- Topic: Public Policy
Alcohol, Surveillance and the LCBO 1927–1975
In this critical study of the Liquor Control Board of Ontario, Scott Thompson and Gary Genosko expose the stakes and consequences of the enormous bureaucracy behind the administrative surveillance of alcohol consumption in Ontario. Since its inception in 1927, the LCBO subjected alcohol consumption to its disciplinary gaze and generated knowledge about the drinking population. This book details how the LCBO tracked all alcohol consumption and capitalized on technological advances in order to generate categories and profiles of individuals so they could “control” drinking in the province. While this is a historical project, it also investigates how categorical treatment of populations like First Nations helped to develop and foster stereo-types around addiction that persist to this day.
In Canada, early childhood education and care includes childcare programs, kindergartens and nursery schools. When these programs are well-designed, they support children’s development and accommodate parents who work or study. About Canada: Childcare answers questions about early childhood education and childcare (ECEC) in Canada. Why doesn’t Canada have an ECEC system, even though other countries do? Why is ECEC so important? What is missing in Canada’s ECEC landscape and why? Can ECEC programs be designed as wonderful environments for young children or are they merely necessary but not particularly desirable places to keep children safe while mothers are at work? Is ECEC primarily a public good, a private family responsibility or an opportunity for profit-making? Early childhood education and childcare is a political issue, the authors argue, and Canada needs an integrated system of services. The absence of a universal publicly funded ECEC system is detrimental to families, women and children and Canada’s future.
The Politics of VLTs in Atlantic Canada
“This book is assuredly not an anti-gambling screed. What I’m against, and make no doubt about it, is the scourge of the video lottery terminal (VLT), and the fact that not all gambling is created equal. There is a reason why those in the know refer to those electronic devices as ‘killer machines’ and the ‘crack cocaine of gambling’.”–from the Introduction The Atlantic Lottery Corporation promotes its VLT product as a win-win for Atlantic Canada. “Even those who didn’t win a prize enjoyed a moment of fun with a chance to dream…” intones the corporation’s advertising. The truth is that financial stress, marriage break-up, physical and mental health issues, depression, alcohol dependency and suicide go hand-inhand with pathological gambling. In spite of this social scourge, governments turn a blind eye toward the social fallout from gambling. What they do have an eye for is the annual revenue figures derived from gambling. VLTs, by far the most addictive of all gambling activities, are also the biggest cash cow. This book examines why public policy action has been more symbolic than substantive and how VLTs have become increasingly politicized since the early 1990s. It is a clarion call to governments to take action.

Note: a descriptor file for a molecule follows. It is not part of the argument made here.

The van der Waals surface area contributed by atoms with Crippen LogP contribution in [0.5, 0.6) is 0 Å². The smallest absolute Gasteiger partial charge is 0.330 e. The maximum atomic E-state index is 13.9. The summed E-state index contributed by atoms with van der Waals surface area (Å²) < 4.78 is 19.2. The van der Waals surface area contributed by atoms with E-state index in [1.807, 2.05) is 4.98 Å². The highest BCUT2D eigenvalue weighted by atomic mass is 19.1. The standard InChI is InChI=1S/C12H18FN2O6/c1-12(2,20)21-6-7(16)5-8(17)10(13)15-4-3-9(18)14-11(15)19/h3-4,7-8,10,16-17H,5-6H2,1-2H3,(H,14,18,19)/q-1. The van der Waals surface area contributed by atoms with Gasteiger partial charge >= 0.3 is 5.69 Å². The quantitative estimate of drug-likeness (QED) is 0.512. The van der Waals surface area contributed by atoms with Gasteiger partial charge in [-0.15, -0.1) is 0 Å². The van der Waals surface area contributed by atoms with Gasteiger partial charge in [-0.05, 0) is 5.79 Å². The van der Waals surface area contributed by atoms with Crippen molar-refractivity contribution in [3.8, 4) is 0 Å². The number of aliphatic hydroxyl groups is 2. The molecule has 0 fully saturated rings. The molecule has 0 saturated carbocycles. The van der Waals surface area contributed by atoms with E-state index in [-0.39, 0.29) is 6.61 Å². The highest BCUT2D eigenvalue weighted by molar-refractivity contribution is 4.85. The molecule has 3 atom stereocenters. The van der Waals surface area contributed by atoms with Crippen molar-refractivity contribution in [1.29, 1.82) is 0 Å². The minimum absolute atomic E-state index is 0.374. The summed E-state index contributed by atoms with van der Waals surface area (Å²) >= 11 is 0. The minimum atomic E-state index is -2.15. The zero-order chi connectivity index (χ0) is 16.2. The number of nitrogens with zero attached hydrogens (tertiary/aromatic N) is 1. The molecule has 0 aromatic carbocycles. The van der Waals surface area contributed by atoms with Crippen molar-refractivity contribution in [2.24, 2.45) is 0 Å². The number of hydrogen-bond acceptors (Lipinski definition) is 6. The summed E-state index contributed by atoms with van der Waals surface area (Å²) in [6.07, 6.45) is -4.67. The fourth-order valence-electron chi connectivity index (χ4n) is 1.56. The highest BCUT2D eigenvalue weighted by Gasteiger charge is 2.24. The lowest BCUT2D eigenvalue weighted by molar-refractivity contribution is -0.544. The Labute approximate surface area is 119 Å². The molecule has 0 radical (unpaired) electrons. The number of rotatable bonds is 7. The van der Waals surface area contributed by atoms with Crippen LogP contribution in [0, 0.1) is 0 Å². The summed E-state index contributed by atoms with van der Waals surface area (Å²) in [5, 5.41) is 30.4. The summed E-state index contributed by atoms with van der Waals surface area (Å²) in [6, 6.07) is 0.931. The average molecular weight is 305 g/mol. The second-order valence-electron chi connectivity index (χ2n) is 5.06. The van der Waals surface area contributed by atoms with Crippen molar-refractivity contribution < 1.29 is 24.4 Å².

Energy Privatization in British Columbia
Secure, affordable, reliable energy has been one of British columbia’s most important competitive advantages and a key contributor to the province’s prosperity. BC’s energy costs have been based on the actual cost of production. Under new government policy, future energy will not be generated by BC hydro, but will be purchased from private energy producers.
This is a story of how a group of largely provincial civil servants and politicians came together in the face of neoliberal hegemony to advance the national child Benefit, national children’s Agenda and Social Union Framework Agreement. This study peers behind the ideology of media-speak to show how canadian federalism was made to work and where it failed to work. It peers deeply into the canadian political economy to understand the role of these social programs in the context of globalization. Students of social policy will find it most informative as they contemplate the structures and processes needed for implementing social programs in a federalist system.
Production, Consumption and Global Markets